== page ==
Political Economy


How a leader of a small Scandinavian country came to head NATO? Did Fogh seek the help of Bush to land the NATO job?

Wednesday, 31 July 2013
Former USA president George W. Bush is reported to have pressurised his successor to appoint the Danish current head of the military organisation, Anders Fogh to the position, something that had not been thought.
When in 2009 Anders Fogh Rasmussen became Secretary General of NATO, it is said that it was thanks to high power and successful lobby pressure from outgoing US President, George W. Bush, that made him to land the job as NATO secretary general.

Bush was no longer president when the appointment was done, but quite unusual, he chose to interfere in the appointment and put pressure on his successor, Barack Obama to appoint him, reports Danish Daily, Politiken referring to an American diplomat who was closest to the process as the source of the knowledge.
"During the transfer to Obama's new team, we placed the appointment high on the list, and we carefully explained why we thought Fogh would be a great candidate for the U.S.," says Damon Wilson, who was a key adviser in the White House under George W. Bush. Damon Wilson today is deputy director of the think tank Atlantic Council based in Washington.nato-head

NATO Secrtatry General, Anders Fogh Rasmussen (Image Garnscole)
"When you consider how extensive such a transfer is, it is not unexpected that such a decision is going to be on the list of important matters," says Damon Wilson to Politiken.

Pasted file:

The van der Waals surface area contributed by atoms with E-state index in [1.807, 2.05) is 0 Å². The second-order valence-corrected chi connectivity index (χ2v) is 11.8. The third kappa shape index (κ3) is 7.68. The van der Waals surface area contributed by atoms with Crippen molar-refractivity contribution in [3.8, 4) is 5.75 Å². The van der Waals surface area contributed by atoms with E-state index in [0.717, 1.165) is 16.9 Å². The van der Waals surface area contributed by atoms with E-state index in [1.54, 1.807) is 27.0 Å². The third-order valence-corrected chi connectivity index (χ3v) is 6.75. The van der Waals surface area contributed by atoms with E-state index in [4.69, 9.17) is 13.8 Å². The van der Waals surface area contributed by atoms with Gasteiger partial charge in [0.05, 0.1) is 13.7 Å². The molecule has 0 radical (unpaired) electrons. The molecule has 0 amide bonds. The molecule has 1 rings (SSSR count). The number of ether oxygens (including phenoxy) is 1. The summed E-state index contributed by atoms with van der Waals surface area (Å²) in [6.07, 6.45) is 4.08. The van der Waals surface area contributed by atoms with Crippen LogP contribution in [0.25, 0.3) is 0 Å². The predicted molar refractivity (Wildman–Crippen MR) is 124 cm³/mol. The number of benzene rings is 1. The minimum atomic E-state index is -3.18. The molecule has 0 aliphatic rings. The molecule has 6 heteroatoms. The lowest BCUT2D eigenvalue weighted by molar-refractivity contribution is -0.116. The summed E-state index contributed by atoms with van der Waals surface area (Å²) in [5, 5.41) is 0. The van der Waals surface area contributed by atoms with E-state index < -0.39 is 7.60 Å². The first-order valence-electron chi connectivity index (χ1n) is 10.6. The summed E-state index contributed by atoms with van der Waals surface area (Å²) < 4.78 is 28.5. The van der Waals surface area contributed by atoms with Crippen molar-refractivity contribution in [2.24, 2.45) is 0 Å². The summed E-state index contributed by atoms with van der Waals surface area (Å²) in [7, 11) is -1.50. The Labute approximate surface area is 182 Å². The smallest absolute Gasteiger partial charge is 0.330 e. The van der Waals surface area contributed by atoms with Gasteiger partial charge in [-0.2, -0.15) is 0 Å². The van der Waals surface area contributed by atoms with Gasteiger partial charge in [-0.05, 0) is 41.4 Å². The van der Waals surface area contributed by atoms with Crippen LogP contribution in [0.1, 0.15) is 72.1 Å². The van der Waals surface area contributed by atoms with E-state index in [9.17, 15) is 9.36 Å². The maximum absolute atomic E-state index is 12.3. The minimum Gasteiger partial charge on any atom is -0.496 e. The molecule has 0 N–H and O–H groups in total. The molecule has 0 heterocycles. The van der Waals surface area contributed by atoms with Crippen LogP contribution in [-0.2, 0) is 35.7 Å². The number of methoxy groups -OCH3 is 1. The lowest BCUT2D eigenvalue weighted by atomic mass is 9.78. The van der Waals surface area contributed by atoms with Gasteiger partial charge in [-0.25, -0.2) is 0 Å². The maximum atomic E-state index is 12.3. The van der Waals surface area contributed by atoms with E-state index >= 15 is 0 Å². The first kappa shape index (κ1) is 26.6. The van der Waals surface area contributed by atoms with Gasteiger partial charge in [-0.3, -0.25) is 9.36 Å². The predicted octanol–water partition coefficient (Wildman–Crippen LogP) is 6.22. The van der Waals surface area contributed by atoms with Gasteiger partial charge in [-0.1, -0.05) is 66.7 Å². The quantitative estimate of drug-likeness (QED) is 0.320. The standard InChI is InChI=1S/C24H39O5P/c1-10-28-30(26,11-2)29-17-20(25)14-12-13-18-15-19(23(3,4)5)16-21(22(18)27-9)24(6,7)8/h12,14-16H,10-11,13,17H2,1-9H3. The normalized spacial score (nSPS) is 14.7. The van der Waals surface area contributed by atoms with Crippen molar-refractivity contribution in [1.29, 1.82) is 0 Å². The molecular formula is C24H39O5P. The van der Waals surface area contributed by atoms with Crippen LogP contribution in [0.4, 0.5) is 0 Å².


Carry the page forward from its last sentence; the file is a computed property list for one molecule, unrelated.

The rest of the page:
A helping hand from George W. Bush was largely thanks to Denmark's loyal participation in the wars in Iraq and Afghanistan, according to the U.S. diplomat.

But it was also because Anders Fogh Rasmussen specifically asked about the position and sought the help of George W. Bush during a meeting at the president's ranch in Texas in March 2008 - just three and a half months after the election, which had secured Fogh Rasmussen re-election for a second time. At the time, the prime minister outwardly claimed that he was not on job hunting, writes Politicken.
According to Damon Wilson,  Fogh Rasmussen had shown increased interest in the position and during a meeting he had openly shown that he wanted to be a Secretary General.

"The president made it clear that he could not promise anything because the new president would take the decision" said Damon Wilson, according to Politiken.

Politiken claimed to have attempted to seek to hear from Anders Fogh Rasmussen on his own take on the matter, but he did not want to be interviews.
A Danish expert who has studied the process, believes that Denmark's participation in the controversial war in Iraq directly contributed to Anders Fogh Rasmussen appointment to the post of Secretary General.
"I find it hard to imagine that Denmark had the record, if we had done as Germany and kept us out of Iraq he would have not had the post," says Associate Professor Jens Ringsmose from the Centre for War Studies at University of Southern Denmark to Politiken.
by Scancomark.com Team

What do you think about this article? Suggest correction or join our network!

Print Friendly and PDF